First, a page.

Rav Shimshon Raphael Hirsch addresses this question his Torah commentary, in Parashat Shoftim (19:19), and suggests a rationale to explain the Rambam’s position. He writes that the concept of hazama is undermining the original witnesses’ eligibility to give testimony about the case at hand. By this definition, hazama requires testifying that the original witnesses were not near the relevant parties at the time the alleged incident was said to have occurred. This is the crux of hazama – undermining the original testimony at its core by testifying that the first witnesses were not in a position to witness the event at the time they claimed it took place. Therefore, if the second witnesses testify to have been with the first witnesses and with the litigants at the time of the incident, this cannot qualify as hazama. This testimony does not declare the first witnesses ineligible, as it is still possible that the first witnesses observed the incident which they claimed occurred at that time. The second witnesses’ testimony challenges only the content of the first witnesses’ testimony, and this situation is thus to be considered hakchasha, and not hazama.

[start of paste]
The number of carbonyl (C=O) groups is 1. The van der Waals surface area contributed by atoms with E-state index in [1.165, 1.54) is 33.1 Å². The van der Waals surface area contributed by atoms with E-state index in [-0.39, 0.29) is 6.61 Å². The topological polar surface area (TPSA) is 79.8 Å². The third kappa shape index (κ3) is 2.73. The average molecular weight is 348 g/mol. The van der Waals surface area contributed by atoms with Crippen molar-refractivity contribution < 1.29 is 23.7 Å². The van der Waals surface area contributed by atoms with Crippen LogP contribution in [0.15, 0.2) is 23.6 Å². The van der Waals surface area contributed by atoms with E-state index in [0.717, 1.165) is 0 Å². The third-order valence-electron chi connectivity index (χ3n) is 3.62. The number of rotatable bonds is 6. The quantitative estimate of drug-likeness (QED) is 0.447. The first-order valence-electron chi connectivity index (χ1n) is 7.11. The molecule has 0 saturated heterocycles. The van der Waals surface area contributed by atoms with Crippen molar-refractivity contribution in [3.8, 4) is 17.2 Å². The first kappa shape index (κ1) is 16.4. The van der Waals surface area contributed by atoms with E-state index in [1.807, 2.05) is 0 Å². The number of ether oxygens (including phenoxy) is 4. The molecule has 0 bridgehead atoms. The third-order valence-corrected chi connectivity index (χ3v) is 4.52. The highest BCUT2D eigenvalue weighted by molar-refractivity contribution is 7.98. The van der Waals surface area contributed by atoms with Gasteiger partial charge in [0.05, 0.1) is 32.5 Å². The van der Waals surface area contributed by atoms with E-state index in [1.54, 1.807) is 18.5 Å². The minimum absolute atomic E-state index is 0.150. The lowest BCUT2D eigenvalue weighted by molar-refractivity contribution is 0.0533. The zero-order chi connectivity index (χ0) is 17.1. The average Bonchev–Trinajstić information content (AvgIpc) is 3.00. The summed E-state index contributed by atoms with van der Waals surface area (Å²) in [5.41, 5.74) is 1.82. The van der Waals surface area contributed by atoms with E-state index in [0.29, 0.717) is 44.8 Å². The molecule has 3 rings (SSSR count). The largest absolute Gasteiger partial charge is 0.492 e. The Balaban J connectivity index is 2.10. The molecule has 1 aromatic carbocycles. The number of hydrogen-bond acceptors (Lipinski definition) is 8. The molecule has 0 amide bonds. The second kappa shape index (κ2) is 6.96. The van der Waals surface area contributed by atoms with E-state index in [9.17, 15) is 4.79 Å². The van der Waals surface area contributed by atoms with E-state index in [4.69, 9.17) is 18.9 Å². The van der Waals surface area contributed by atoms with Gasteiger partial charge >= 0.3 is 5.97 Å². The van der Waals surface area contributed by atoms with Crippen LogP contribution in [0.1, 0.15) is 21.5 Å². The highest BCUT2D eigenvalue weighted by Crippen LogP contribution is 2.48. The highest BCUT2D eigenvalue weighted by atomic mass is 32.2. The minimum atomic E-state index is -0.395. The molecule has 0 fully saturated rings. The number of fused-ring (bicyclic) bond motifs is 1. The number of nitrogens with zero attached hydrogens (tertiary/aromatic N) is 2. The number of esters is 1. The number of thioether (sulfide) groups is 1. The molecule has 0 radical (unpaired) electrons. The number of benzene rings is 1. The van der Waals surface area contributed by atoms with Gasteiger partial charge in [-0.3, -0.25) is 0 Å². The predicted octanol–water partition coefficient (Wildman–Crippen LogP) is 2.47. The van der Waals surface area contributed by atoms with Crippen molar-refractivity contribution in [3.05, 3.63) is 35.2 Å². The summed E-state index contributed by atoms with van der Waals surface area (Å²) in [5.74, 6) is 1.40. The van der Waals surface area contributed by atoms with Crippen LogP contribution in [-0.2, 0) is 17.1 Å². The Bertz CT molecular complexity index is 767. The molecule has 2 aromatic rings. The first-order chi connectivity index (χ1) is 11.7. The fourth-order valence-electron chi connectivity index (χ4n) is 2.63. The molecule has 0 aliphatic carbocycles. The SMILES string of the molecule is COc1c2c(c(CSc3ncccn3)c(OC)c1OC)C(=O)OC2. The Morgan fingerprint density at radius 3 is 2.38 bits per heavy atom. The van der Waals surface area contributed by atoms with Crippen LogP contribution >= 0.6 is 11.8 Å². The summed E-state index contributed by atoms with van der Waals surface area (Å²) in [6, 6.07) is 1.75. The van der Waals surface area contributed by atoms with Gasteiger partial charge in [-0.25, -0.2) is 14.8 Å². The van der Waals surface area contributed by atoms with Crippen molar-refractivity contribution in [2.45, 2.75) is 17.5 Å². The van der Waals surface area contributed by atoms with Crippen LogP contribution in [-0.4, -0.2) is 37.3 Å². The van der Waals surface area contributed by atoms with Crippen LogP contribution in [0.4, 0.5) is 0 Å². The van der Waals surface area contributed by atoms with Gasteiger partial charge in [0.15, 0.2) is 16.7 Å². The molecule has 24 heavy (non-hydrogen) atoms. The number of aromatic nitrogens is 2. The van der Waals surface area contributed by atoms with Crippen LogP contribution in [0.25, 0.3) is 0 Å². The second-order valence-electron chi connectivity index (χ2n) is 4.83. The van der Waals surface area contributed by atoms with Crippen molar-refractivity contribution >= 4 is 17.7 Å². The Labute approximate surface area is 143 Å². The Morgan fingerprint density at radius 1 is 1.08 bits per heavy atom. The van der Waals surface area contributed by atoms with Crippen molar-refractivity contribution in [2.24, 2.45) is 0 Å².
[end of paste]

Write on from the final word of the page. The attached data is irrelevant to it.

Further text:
The Torah in Parashat Shoftim outlines the basic laws that apply to the Israelite king, specifically, the limits on his acquisition of wealth and horses, and on his number of wives, as well as the requirement to write a Sefer Torah which he keeps with him at all times. This section concludes, “…so that he will not feel in his heart superior to his brethren, and that he does not deviate from the laws right or left” (17:20).
Chizkuni, commenting to this verse, writes that the Torah here explains the reason for all the aforementioned laws – both the restrictions on assets and wives, and the requirement to keep a Sefer Torah with him. All these requirements are geared toward the purpose of “le-vilti rum levavo mei-echav” – to help ensure that the king does not become arrogant and feel superior to the rest of the people.
One might wonder how the final requirement – to write a Sefer Torah which stays with him at all times – serves this function. When it comes to the restrictions imposed on a king, it is understood that excessive property, or a large harem, could cause the king to feel superior and wield too much power over the people. But how precisely does a Sefer Torah contribute to this goal of keeping the king humble?